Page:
I was late hitting the road for my meeting with Will Lenzen, so before I turned on to Interstate 380, I made a quick pit stop at the drive-through, figuring I could eat in the car on my way, and save time.
It’s something I do more often than I’d like to admit — usually when my day is too packed to stop for lunch and I’m too rushed or disorganized to have packed one.
Usually, I try to eat healthier. I buy local. I’ve got a big garden. Just try to stop me from eating green beans. I won’t say that if I had all the time in the world, I’d never eat fast food, but it’s rarely a burger-to-go that I’m really after when I hit the drive-through.
It’s just so much easier than other options, like sitting down for a proper lunch or even hitting the supermarket for a sandwich. And if texting and driving is dangerous, try eating a salad behind the wheel. Actually, don’t. I’ll probably be on 380 right there alongside you, rushing along to the day’s next thing.
It’s no accident that fast food joints populate on-ramps and exits just as sure as highway signage. When we’re busy, easy can seem the only reasonable choice to make. And that’s the idea behind the Blue Zones project, which officially launches in Cedar Rapids on Monday — making small changes, especially to our environment, that will make the healthier choices easier.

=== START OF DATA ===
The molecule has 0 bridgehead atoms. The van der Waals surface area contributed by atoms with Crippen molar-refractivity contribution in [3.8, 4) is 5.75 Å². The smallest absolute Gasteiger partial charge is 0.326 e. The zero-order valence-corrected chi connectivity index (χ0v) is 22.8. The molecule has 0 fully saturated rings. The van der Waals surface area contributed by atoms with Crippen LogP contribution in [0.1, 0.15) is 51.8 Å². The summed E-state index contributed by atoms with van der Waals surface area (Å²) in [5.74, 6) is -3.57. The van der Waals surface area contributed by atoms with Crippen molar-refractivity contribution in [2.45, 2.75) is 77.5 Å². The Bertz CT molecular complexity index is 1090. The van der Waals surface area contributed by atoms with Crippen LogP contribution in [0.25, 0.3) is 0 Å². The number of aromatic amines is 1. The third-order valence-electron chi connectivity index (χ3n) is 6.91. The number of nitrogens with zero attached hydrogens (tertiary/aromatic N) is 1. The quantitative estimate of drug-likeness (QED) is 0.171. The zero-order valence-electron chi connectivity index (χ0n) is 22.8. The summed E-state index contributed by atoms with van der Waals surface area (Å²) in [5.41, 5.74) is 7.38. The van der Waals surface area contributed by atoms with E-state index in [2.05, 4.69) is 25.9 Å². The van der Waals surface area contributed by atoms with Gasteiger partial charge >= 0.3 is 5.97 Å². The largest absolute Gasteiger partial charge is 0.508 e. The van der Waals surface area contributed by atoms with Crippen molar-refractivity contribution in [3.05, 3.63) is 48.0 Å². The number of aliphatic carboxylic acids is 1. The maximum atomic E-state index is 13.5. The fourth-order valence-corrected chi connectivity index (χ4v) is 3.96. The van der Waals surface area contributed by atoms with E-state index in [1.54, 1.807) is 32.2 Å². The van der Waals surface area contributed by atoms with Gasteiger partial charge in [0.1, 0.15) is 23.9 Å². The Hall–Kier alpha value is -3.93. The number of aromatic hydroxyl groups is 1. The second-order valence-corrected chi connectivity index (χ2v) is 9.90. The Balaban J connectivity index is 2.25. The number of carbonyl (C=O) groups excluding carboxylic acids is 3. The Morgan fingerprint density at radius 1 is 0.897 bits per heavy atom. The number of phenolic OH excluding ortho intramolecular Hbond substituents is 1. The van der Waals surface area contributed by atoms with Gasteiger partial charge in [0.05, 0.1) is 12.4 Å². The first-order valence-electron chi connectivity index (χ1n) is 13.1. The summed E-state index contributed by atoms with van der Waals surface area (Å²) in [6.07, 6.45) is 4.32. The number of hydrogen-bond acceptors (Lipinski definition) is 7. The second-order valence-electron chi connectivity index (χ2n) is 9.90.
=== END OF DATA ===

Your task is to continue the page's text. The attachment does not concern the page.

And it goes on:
We’re so used to thinking our struggles making healthy lifestyle choices are only personal. That it’s a matter of will power or knowledge or drive. Of course, that’s part of it. But Lenzen, Cedar Rapids’ Blue Zones Project engagement lead, told me that more often than you’d think, we can encourage healthier behaviors without really having to think about it. Take salt.
I’m sure you know people who salt their food before even tasting it — it’s something they’re in the habit of doing. Lenzen said just by taking the shakers off the table, making them available at a counter or by request, far fewer people are likely to grab a hold of the shaker. It’s not about taking the salt away, but about shifting that unconscious habit.
There’s so much that goes on behind the scenes that affects our health and well-being: Restaurants can offer healthier choices on their menus and adjust recipes. Schools can do the same. Employers can offer wellness incentives; cities can make it easier to walk, bike and play. These are just a few of the areas Blue Zones staff and volunteers will be targeting.
I’ve heard some people worry that the Blue Zones Project is some kind of sinister social engineering. They’re worried that organizers are trying to take away their freedom of individual choice. You can relax. No one’s trying to take anything away.
When I stop at the drive-through not because that’s what I want to eat but simply because it’s the easiest option, is that a choice, exactly? I don’t think so.
By making healthier options easier, the end result is that we’ve got more to choose from, not less.
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